Punishment Evidence in Texas and 403 Objections

If you are convicted at trial in Texas, and you don’t reach an agreement for the sentence, your sentence will be decided after a punishment hearing.

What kind of evidence can the State offer at a punishment hearing?

During the punishment phase, both the State and defense may offer evidence as to “any matter the court deems relevant to sentencing,” including the circumstances of the offense for which he is charged. See TEX. CODE CRIM. PROC. ANN. art. 37.07, § 3(a)(1). Relevancy, in the context of punishment, is different than that contemplated by Texas Rule of Evidence 401 because, unlike the guilt/innocence phase where “facts of consequence” are narrowly drawn by the applicable statutes, there are no discrete factual issues to be determined at punishment. See Rogers v. State, 991 S.W.2d 263, 265 (Tex. Crim. App. 1999). Determining what is relevant then should be a question of what is helpful to the jury in determining the appropriate sentence for a particular defendant in a particular case. Id.

What about evidence that is highly prejudicial to the defendant under TRE 403?

A 403 objection in Texas is an objection that evidence is more prejudicial than probative. That is, whatever value the evidence has to the fact finder, is outweighed by the inflammatory nature of the evidence. Another way of thinking about it is that the evidence does little to help a judge or jury make a decision, but does a lot to piss them off.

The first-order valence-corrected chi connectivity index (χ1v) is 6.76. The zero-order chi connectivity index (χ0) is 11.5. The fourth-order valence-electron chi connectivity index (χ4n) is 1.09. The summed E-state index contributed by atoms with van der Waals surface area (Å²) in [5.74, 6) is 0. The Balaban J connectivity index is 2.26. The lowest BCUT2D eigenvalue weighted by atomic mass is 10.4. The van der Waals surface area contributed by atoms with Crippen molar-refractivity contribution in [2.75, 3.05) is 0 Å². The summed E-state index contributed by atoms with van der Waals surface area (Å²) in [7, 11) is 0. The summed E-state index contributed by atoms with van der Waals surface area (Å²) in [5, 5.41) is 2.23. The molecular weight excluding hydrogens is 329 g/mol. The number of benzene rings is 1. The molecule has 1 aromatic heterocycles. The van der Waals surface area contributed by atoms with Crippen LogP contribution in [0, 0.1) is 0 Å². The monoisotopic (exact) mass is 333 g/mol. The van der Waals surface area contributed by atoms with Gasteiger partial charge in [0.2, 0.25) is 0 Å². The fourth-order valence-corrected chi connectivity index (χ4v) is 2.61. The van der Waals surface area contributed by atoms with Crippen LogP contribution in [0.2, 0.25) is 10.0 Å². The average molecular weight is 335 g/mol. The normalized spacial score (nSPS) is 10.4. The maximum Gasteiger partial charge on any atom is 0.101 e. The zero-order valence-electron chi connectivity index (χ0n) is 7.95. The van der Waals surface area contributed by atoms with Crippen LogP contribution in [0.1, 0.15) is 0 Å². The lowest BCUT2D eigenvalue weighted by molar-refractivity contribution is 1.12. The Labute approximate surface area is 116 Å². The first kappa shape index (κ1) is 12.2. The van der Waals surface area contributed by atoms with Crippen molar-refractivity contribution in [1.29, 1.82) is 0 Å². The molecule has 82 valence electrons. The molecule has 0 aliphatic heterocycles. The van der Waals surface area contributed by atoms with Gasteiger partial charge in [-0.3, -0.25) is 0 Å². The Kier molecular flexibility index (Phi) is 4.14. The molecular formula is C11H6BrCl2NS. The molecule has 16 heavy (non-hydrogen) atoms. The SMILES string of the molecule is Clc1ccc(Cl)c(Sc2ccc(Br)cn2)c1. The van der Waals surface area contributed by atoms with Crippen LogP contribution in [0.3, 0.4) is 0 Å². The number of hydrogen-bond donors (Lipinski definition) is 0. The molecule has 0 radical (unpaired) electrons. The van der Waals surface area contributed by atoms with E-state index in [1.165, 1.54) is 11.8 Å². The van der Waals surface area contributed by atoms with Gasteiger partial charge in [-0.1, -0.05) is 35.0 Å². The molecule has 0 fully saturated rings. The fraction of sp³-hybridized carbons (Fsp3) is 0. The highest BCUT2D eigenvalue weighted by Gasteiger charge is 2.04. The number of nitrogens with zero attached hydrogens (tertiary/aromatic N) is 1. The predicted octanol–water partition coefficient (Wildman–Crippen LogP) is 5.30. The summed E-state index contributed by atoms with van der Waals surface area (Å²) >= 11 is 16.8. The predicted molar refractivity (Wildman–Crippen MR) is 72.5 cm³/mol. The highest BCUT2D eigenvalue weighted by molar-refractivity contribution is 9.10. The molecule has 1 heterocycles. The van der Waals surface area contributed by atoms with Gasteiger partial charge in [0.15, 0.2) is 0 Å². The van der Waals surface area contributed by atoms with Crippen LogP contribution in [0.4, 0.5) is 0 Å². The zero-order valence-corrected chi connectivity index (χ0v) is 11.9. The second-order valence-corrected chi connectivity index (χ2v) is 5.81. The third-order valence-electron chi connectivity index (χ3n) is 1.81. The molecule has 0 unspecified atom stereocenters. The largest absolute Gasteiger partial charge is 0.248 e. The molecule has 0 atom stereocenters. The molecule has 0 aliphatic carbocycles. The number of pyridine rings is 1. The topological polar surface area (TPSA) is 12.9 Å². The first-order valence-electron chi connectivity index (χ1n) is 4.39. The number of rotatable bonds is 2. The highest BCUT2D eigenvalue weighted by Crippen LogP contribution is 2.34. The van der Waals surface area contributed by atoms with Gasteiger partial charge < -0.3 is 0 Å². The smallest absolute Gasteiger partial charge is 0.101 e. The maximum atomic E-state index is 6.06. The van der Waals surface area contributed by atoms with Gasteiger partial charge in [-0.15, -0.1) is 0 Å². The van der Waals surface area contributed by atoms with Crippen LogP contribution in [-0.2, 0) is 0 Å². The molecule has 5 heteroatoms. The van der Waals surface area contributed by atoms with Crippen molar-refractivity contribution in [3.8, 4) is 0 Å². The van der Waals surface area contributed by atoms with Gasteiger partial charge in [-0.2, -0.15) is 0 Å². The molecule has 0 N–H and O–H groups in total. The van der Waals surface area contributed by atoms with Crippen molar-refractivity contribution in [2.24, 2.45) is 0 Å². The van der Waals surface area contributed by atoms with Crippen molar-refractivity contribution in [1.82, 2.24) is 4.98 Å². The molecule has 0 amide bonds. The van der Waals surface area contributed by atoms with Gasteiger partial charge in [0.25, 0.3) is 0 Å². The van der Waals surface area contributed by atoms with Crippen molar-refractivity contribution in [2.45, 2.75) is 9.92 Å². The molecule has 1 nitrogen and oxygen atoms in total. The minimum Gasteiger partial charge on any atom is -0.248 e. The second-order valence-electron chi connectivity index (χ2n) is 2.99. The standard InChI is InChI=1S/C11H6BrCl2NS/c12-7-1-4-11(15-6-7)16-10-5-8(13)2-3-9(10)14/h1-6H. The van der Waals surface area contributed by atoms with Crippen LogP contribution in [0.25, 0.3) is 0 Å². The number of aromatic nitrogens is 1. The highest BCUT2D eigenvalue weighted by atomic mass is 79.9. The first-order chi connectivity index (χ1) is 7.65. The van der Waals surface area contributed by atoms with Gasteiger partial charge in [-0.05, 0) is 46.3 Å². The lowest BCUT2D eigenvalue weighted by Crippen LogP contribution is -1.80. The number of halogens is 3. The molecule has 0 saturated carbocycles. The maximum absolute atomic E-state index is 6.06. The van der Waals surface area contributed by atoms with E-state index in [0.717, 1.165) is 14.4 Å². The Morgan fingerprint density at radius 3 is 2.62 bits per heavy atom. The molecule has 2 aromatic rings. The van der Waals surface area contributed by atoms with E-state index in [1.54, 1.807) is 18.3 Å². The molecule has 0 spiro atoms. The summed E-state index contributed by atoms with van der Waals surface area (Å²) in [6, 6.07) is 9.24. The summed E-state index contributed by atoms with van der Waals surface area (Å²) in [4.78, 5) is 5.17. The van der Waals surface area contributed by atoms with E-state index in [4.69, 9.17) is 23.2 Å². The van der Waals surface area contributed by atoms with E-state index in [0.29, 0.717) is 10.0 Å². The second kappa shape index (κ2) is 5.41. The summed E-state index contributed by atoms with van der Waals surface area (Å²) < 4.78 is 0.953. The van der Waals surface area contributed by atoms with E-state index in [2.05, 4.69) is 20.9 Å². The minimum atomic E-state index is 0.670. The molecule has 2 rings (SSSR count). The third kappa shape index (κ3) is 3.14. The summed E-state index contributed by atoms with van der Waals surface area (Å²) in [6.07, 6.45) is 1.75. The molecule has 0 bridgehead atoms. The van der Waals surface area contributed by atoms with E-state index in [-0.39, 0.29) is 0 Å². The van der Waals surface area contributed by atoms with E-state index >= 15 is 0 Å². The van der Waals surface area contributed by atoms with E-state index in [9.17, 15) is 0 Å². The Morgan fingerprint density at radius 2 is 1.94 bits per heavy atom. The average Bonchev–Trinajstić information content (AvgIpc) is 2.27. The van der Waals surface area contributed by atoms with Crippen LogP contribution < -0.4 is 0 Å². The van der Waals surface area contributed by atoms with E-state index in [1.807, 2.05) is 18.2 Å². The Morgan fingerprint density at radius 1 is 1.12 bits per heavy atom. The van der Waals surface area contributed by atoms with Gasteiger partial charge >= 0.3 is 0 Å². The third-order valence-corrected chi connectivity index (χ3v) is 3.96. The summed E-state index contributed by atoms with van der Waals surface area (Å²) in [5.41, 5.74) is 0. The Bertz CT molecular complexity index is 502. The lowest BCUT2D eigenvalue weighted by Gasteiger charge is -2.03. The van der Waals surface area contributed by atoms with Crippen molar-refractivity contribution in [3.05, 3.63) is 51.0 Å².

Rule 403 still applies to evidence offered at punishment. See id. at 266. Evidence may be excluded if its probative value is substantially outweighed by the danger of unfair prejudice. Id. Unfair prejudice does not mean the evidence injures the opponent’s case, which is the central point of offering evidence. Id. Rather, it refers to “an undue tendency to suggest on andecision on an improper basis, commonly, though not necessarily, an emotional one.” Id. (quoting Cohn v. State, 849 S.W.2d 817, 820 (Tex. Crim. App. 1993). Evidence might be unfairly prejudicial if, for example, it arouses the jury’s hostility or sympathy for one side without regard to the logical probative force of the evidence. See Gigliobianco v. State, 210 S.W.3d 637, 642 (Tex. Crim. App. 2006).

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